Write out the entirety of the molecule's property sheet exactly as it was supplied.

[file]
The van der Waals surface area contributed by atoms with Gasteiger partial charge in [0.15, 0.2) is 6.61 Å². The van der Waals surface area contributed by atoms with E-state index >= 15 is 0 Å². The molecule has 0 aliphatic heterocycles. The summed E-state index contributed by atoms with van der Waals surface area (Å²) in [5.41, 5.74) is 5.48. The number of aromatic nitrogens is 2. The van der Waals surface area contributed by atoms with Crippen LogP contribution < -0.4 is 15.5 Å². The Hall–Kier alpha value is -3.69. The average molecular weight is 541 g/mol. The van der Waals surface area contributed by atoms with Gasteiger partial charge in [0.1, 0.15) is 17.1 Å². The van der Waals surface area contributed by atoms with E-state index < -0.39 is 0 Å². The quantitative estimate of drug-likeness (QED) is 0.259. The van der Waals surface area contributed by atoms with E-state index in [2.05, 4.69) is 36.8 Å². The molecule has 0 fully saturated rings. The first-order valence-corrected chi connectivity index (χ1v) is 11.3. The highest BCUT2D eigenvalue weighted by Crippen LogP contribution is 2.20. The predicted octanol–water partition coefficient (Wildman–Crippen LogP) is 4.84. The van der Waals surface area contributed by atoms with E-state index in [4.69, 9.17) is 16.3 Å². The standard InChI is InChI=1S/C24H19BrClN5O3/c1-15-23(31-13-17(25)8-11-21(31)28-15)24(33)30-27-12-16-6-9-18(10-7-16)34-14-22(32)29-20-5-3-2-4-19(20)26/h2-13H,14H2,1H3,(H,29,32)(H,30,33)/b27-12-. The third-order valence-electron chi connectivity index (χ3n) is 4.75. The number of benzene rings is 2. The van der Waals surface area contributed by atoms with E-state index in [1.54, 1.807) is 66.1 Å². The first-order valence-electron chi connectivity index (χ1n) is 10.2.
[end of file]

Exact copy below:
The van der Waals surface area contributed by atoms with Gasteiger partial charge in [0.15, 0.2) is 6.61 Å². The van der Waals surface area contributed by atoms with E-state index >= 15 is 0 Å². The molecule has 0 aliphatic heterocycles. The summed E-state index contributed by atoms with van der Waals surface area (Å²) in [5.41, 5.74) is 5.48. The number of aromatic nitrogens is 2. The van der Waals surface area contributed by atoms with Crippen LogP contribution < -0.4 is 15.5 Å². The Hall–Kier alpha value is -3.69. The average molecular weight is 541 g/mol. The van der Waals surface area contributed by atoms with Gasteiger partial charge in [0.1, 0.15) is 17.1 Å². The van der Waals surface area contributed by atoms with E-state index < -0.39 is 0 Å². The quantitative estimate of drug-likeness (QED) is 0.259. The van der Waals surface area contributed by atoms with E-state index in [2.05, 4.69) is 36.8 Å². The molecule has 0 fully saturated rings. The first-order valence-corrected chi connectivity index (χ1v) is 11.3. The highest BCUT2D eigenvalue weighted by Crippen LogP contribution is 2.20. The predicted octanol–water partition coefficient (Wildman–Crippen LogP) is 4.84. The van der Waals surface area contributed by atoms with E-state index in [4.69, 9.17) is 16.3 Å². The standard InChI is InChI=1S/C24H19BrClN5O3/c1-15-23(31-13-17(25)8-11-21(31)28-15)24(33)30-27-12-16-6-9-18(10-7-16)34-14-22(32)29-20-5-3-2-4-19(20)26/h2-13H,14H2,1H3,(H,29,32)(H,30,33)/b27-12-. The third-order valence-electron chi connectivity index (χ3n) is 4.75. The number of benzene rings is 2. The van der Waals surface area contributed by atoms with E-state index in [1.54, 1.807) is 66.1 Å². The first-order valence-electron chi connectivity index (χ1n) is 10.2.